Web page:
Posts Tagged ‘shot’
April 14, 1865, while watching a performance of “Our American Cousin” at Ford’s Theater with his wife, President Abraham Lincoln was assassinated from a gunshot wound to the back of …
Tomorrow, October 14th, 2012, will be the hundredth anniversary of the day Theodore Roosevelt was shot in the chest and then proceeded to deliver a 90 minute speech to an aghast crowd as blood seeped through his shirt and his breath shortened. Only when he was finished delivering his prepared remarks did he allow his aides to rush him to the hospital.
TR was on the campaign trail in Milwaukee, running for president as a candidate for the Progressive Party. He had already served two terms as President, the first from 1901 to 1905 when he finished William McKinley’s term due to McKinley’s assassination six months after he took office. The second, 1905 to 1909, was his only elected term. He deliberately chose not to run for a third consecutive term in the 1908 election, supporting William Howard Taft over his own Vice President Charles Fairbanks.
Taft won the election, but TR would soon fall out with the successor he had picked. Although Taft prosecuted more trusts than Roosevelt had, as a lawyer and judge he believed any such actions to be the role of the judiciary. Roosevelt was disappointed with what he saw as Taft’s do-nothing administration, and Taft’s conservative rhetoric had little in common with Teddy’s heated defense of the consumer and government by, for and of the people. On a somewhat two-faced note, he also resented the Taft government’s 1911 attempt to break up U.S. Steel, whose purchase of its main competitor Roosevelt had personally approved in 1907.
Theodore Roosevelt thus decided to run again for President in 1912. Things got raw on that campaign trail. Roosevelt called Taft a shill for the bosses and politically corrupt; Taft called him the greatest menace to American instutions. Roosevelt called Taft a “puzzlewit” and Taft called him a “prize honeyfugler,” which I think we can all agree is objectively awesome. Roosevelt won nine out of twelve Republican primaries that spring, but most of the states didn’t hold primaries. Their delegates were assigned at state conventions and caucuses via deals in smoke-filled rooms.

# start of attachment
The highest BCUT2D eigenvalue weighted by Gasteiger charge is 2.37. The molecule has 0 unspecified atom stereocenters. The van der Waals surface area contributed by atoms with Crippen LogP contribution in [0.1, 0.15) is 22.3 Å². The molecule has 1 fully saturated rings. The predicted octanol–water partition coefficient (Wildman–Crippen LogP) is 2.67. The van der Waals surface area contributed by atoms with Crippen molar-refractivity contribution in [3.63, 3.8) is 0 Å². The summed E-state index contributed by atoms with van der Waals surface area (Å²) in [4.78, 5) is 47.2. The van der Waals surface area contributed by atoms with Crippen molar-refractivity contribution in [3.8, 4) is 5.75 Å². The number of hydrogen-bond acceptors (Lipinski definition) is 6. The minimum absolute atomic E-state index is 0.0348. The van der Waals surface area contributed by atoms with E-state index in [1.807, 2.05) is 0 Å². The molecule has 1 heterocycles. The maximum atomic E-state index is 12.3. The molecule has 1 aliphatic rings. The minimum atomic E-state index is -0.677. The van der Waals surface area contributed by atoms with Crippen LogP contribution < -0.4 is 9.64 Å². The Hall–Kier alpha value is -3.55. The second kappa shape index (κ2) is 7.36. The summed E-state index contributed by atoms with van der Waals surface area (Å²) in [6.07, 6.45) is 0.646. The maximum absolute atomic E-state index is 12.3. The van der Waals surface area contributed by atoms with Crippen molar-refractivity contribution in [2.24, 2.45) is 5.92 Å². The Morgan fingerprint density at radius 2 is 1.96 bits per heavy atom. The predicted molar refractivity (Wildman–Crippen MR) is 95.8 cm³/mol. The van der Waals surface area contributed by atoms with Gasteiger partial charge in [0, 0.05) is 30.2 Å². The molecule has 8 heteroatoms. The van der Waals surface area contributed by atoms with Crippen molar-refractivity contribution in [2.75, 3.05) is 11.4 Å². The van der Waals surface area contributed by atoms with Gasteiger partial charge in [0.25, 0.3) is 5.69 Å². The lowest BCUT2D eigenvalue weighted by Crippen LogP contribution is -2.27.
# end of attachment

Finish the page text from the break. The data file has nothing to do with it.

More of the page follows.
At the Republican National Convention in Chicago in June, the Republican National Committee, controlled by the conservative wing of the party which supported Taft, assigned all disputed delegates to their man. It was mayhem on the convention floor. After all Roosevelt’s attempts to secure more delegates failed, he walked out of the Chicago Coliseum and told his pledged delegates not to vote. In August, he founded the Progressive Party, also known as the Bull Moose Party, and ran for President against Taft, Democratic Party candidate Woodrow Wilson and Socialist Party candidate Eugene V. Debs.
With a four-way race and all these political tectonic plates clashing against each other, the presidential campaign of 1912 was a tense one, to say the least. Enter John Flammang Schrank, a Bavarian immigrant who had moved to the United States when he was 9 years old. His parents died soon thereafter, and he was raised by his aunt and uncle who ran a saloon in New York City’s Lower East Side.
In 1904 when Schrank was 28, his 19-year-old girlfriend Emily Ziegler was on her way to a church picnic on Long Island when the steamboat she was on, the General Slocum, caught fire. John was supposed to accompany her that day, but he couldn’t find anyone to cover his shift at the tavern. Emily and 1,020 other people died by fire or drowned in the East River. There were only 321 survivors. Schrank was reported in the local newspapers as having shown up at the morgue “wild-eyed” where he identified her burned body. The General Slocum disaster was New York’s worst tragedy in terms of lives lost until September 11, 2001.
Schrank’s uncle and aunt died in 1910 and 1911, leaving him their property. He was devastated, seeing them more as adoptive parents than as relatives. He sold his inheritance and holed up in sleazy motels, drinking, writing poetry, reading the Bible and several newspapers daily. Although he had admired Roosevelt, even going so far as to have his picture on the wall along with those of Lincoln, Grant and Garfield (the first and third of whom were assassinated, just for the record), when TR sought a third term and even went so far as to create a new party to secure his nomination, Schrank saw Roosevelt’s ambition as a slap in the face to the Founding Fathers (Washington had refused a third term and all presidents after him had also served no more than two terms, although Grant tried and failed to get a nomination for his third). To Schrank, Roosevelt’s campaign spelled certain disaster for the country: if he won, they’d have a Caesar in power; if he lost, he’d call foul like he had at the Republican Convention and plunge the country into another Civil War.
Then there was the dream. In writings the police found in Schrank’s possession, he described a dream he had had:
In a dream I saw President McKinley sit up in his coffin, pointing at a man in a monk’s attire in whom I recognized Theo. Roosevelt. The dead president said “This is my murderer, avenge my death.”